Why Bush's Plan Threatens Medicare As We Know It
In the "compassionate conservative" portion of his State of the Union address, President George W. Bush called Medicare the binding commitment of a caring society. Yet in the few sentences that followed this mellifluous but misleading phrasing, he signaled his intention to launch an assault on the Medicare system.
Medicare currently provides elderly Americans with two kinds of entitlements: the right to a specified set of services and the right to choose among providers offering these services in a traditional fee-for-service setting. Despite his vow that "seniors happy with the current Medicare system should be able to keep their coverage just the way it is," President Bush's plan represents a profound threat to both entitlements. Behind his soothing language, the President is signaling his willingness to break Medicare's fundamental promise of providing the same coverage to all beneficiaries, regardless of income.
Instead, he proposes to add new Medicare prescription drug benefits but to limit them to beneficiaries who select private health-care plans. In other words, seniors dissatisfied with the current Medicare system because it does not include prescription drug coverage would not be allowed to keep their current Medicare coverage. Rather, they would be forced to choose among private health-care plans that provide prescription drugs but might well not provide access to the other Medicare services they currently receive at the same prices and levels of quality. Nor would there be any guarantee that such plans would offer beneficiaries unrestricted choice among providers. Indeed, the federal employee health benefits system on which the Bush approach is based suggests that Medicare's entitlement of choice among providers would be seriously eroded.
Bush's plan reflects two conflicting political realities: growing pressure to provide senior citizens with prescription drug coverage and the implacable opposition of the pharmaceutical companies to the reimbursement rate, or price-control process used to contain costs in the current Medicare system.
There is a flaw in the President's compromise solution, however. Absent a generous subsidy, private health plans already resist offering adequate and affordable drug coverage to the elderly because those most likely to choose such coverage are precisely those most likely to incur significant drug costs. President Bush's proposal gives private providers the option of skimping on other Medicare services to cover the costs of adding prescription drug benefits.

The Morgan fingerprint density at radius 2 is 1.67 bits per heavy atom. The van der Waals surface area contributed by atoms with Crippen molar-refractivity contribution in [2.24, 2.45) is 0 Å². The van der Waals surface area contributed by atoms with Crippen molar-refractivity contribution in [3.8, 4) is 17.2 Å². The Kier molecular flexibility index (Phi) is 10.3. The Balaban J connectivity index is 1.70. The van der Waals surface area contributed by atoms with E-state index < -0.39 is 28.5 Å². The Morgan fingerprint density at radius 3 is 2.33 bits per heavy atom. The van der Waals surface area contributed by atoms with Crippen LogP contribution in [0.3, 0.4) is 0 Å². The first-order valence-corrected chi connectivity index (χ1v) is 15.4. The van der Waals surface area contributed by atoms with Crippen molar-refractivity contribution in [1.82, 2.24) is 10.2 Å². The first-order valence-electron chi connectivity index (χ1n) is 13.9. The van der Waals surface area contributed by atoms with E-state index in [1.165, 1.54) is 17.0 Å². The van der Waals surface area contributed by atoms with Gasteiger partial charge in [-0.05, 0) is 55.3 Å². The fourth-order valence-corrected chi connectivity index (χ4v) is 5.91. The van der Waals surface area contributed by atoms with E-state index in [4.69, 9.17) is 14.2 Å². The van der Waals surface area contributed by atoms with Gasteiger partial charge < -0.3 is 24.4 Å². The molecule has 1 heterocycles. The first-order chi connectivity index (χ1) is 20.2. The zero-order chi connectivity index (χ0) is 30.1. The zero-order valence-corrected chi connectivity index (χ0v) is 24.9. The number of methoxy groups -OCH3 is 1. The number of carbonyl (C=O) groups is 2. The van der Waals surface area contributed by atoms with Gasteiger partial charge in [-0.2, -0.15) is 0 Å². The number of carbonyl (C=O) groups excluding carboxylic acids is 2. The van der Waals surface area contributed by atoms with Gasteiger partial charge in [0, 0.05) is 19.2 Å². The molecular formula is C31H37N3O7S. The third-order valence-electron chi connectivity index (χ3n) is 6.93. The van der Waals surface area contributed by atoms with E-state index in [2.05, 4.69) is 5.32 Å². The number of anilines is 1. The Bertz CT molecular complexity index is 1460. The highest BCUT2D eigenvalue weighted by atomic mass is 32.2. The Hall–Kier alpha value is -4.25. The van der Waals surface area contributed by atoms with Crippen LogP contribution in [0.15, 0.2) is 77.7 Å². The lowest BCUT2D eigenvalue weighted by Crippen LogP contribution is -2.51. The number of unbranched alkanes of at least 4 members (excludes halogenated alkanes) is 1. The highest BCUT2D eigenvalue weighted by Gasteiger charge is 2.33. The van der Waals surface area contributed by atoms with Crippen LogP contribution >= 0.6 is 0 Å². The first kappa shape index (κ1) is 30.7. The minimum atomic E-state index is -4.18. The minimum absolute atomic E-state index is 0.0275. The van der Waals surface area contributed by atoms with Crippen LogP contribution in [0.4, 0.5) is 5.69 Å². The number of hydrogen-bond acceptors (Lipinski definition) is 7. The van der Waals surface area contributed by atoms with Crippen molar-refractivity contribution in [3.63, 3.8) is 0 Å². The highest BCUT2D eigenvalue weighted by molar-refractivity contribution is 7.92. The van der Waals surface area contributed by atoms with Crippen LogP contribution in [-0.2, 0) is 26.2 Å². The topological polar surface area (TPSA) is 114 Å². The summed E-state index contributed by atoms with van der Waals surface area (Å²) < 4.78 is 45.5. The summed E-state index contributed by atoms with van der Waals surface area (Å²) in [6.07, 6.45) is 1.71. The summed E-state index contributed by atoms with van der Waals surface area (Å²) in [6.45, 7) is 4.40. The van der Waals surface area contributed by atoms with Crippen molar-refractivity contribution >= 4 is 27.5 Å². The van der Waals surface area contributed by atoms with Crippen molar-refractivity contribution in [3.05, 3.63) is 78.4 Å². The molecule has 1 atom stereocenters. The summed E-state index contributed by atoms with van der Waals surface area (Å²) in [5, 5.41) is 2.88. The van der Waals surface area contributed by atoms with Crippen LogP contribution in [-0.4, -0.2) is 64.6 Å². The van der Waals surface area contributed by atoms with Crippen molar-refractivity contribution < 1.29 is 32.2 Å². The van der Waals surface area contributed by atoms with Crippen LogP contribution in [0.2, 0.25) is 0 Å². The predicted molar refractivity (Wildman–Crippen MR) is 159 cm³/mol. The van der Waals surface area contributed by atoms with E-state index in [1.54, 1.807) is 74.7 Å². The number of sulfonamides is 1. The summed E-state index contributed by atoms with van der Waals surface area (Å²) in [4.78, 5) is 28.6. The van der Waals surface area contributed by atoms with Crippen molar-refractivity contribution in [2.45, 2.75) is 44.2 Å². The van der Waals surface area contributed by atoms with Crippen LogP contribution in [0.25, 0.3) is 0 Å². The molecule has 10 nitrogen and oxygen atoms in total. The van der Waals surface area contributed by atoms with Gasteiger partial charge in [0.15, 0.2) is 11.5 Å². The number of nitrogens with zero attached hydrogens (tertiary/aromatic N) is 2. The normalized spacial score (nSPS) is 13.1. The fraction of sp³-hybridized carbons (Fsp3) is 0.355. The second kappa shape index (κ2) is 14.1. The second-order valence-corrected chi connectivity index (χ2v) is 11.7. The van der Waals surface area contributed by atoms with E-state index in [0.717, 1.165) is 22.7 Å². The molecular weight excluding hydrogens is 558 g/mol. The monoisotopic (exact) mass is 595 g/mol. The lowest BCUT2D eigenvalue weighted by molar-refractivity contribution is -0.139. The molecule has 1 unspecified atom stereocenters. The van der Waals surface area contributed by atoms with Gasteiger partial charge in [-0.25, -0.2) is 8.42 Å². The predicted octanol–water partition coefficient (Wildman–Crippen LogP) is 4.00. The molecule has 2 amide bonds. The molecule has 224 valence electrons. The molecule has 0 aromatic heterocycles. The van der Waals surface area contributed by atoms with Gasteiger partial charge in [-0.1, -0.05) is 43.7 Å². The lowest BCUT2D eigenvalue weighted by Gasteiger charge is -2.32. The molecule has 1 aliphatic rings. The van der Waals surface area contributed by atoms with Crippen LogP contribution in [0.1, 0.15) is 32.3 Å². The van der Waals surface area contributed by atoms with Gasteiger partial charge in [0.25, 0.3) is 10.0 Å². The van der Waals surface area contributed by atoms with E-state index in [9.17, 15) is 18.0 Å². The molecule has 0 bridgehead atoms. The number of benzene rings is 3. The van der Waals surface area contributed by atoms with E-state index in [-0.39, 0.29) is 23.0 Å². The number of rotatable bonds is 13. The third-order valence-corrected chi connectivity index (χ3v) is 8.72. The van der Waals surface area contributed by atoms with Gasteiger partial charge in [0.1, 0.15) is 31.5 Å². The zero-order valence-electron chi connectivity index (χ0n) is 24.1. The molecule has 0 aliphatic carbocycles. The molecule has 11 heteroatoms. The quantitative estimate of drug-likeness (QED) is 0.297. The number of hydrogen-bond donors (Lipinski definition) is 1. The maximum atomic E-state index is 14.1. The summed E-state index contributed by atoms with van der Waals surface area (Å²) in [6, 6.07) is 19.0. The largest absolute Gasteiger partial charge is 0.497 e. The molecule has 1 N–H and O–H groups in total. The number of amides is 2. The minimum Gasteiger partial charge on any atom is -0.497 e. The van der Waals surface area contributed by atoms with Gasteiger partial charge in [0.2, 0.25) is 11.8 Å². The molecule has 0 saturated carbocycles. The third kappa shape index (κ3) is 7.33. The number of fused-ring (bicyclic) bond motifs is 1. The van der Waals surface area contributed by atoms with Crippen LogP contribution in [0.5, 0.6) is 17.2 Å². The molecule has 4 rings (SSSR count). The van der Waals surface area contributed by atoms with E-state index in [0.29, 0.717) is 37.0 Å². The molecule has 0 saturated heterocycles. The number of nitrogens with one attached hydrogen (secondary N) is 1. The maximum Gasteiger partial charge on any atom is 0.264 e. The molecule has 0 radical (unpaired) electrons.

Competition among private health plans lies at the core of the President's scheme to reform Medicare. Private plans would be allowed to compete with one another and with the government program. To foster such competition, the government would offer beneficiaries a choice between participating in the traditional Medicare program and buying private insurance plans approved by the government for Medicare services, with the government paying a percentage of the premium. In theory, such competition could encourage more cost-sensitive decision-making by both providers and users. Providers could become more efficient by competing for Medicare beneficiaries and dollars. And consumers could be encouraged to become more cost-conscious in their use of Medicare services if they were allowed to pay lower premiums by choosing cheaper plans.
But for such competition to foster efficiency rather than to compromise quality, all of the plans granted permission to compete for Medicare beneficiaries would have to be required to offer the same set of benefits, guaranteeing that competition revolve around differences in price and quality, not differences in coverage. Bush's proposal clearly violates this condition.
Even a carefully constructed proposal to add competition to the Medicare program would not do much to ease Medicare's long-run financing gap. Medicare's critics imply that its costs are out of control because of bureaucratic mismanagement and the excessive generosity of its benefits package, but the evidence is at odds with both interpretations. Two factors feed rising Medicare costs: the aging of the population and the fact that health-care spending, driven by strong demand for health-care services and technological breakthroughs, is rising faster than the overall economy.
Medicare faces a future financing gap even if its per capita costs continue to grow at about the same pace as per capita private health-care spending. President Bush's promise of an additional $400 billion for Medicare over the next decade will not fill this gap, let alone fund a meaningful drug benefit.
Soon after coming to Washington, President Bush rejected Democratic proposals to dedicate a share of projected budget surpluses to Medicare. Now, these surpluses have disappeared, largely as a result of the President's tax cuts. Bush's plan to inject more competition into Medicare will undermine its twin entitlements, but won't make up for the missing resources.
By Laura D'Andrea Tyson